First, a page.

Excerpts from book:

Historically, programming across multiple machines has been error-prone, difficult, and complex.

The programmer had to know many details about the network and sometimes even the hardware. You usually needed to understand the various “layers” of the networking protocol, and there were a lot of different functions in each different networking library concerned with connecting, packing, and unpacking blocks of information; shipping those blocks back and forth; and handshaking. It was a daunting task.

However, the basic idea of distributed computing is not so difficult, and is abstracted very nicely in the Java libraries. You want to:

· Get some information from that machine over there and move it to this machine here, or vice versa. This is accomplished with basic network programming.

· Connect to a database, which may live across a network. This is accomplished with Java DataBase Connectivity (JDBC), which is an abstraction away from the messy, platform-specific details of SQL (the structured query language used for most database transactions).

· Provide services via a Web server. This is accomplished with Java’s servlets and JavaServer Pages (JSPs).

· Execute methods on Java objects that live on remote machines transparently, as if those objects were resident on local machines. This is accomplished with Java’s Remote Method Invocation (RMI).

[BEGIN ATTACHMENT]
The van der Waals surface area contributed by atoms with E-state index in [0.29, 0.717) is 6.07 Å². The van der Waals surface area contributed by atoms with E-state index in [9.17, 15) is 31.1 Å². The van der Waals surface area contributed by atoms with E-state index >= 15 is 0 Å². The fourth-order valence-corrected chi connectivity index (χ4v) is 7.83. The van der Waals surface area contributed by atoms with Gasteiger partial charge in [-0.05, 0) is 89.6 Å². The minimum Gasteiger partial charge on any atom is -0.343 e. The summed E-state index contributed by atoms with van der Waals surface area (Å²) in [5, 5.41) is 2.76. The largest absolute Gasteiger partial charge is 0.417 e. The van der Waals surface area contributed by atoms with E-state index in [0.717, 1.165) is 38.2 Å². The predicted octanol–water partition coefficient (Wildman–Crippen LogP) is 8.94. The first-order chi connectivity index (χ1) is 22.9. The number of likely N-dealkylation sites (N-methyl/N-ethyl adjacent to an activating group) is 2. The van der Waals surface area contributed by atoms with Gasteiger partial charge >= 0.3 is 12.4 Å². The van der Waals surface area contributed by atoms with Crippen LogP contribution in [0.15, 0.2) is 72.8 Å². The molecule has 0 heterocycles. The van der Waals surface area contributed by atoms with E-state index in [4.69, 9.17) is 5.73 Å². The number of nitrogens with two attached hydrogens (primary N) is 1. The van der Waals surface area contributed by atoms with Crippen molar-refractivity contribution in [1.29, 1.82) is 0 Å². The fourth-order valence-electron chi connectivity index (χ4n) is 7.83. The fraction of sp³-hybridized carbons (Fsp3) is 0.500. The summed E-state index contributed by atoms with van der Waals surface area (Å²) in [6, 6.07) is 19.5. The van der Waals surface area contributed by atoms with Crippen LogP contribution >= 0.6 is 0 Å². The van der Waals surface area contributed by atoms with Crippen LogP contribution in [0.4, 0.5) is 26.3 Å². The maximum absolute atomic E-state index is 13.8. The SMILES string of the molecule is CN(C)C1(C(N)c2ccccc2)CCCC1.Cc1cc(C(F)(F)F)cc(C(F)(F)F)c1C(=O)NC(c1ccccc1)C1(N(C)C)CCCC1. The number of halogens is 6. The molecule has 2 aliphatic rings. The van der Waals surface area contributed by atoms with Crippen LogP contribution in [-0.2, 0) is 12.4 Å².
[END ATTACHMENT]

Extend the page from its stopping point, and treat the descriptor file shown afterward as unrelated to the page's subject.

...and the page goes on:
· Use code written in other languages, running on other architectures. This is accomplished using the Extensible Markup Language (XML), which is directly supported by Java.

· Isolate business logic from connectivity issues, especially connections with databases including transaction management and security. This is accomplished using Enterprise JavaBeans (EJBs). EJBs are not actually a distributed architecture, but the resulting applications are usually used in a networked client-server system.

· Easily, dynamically, add and remove devices from a network representing a local system. This is accomplished with Java’s Jini.

Please note that each subject is voluminous and by itself the subject of entire books, so this book is only meant to familiarize you with the topics, not make you an expert (however, you can go a long way with the information presented here).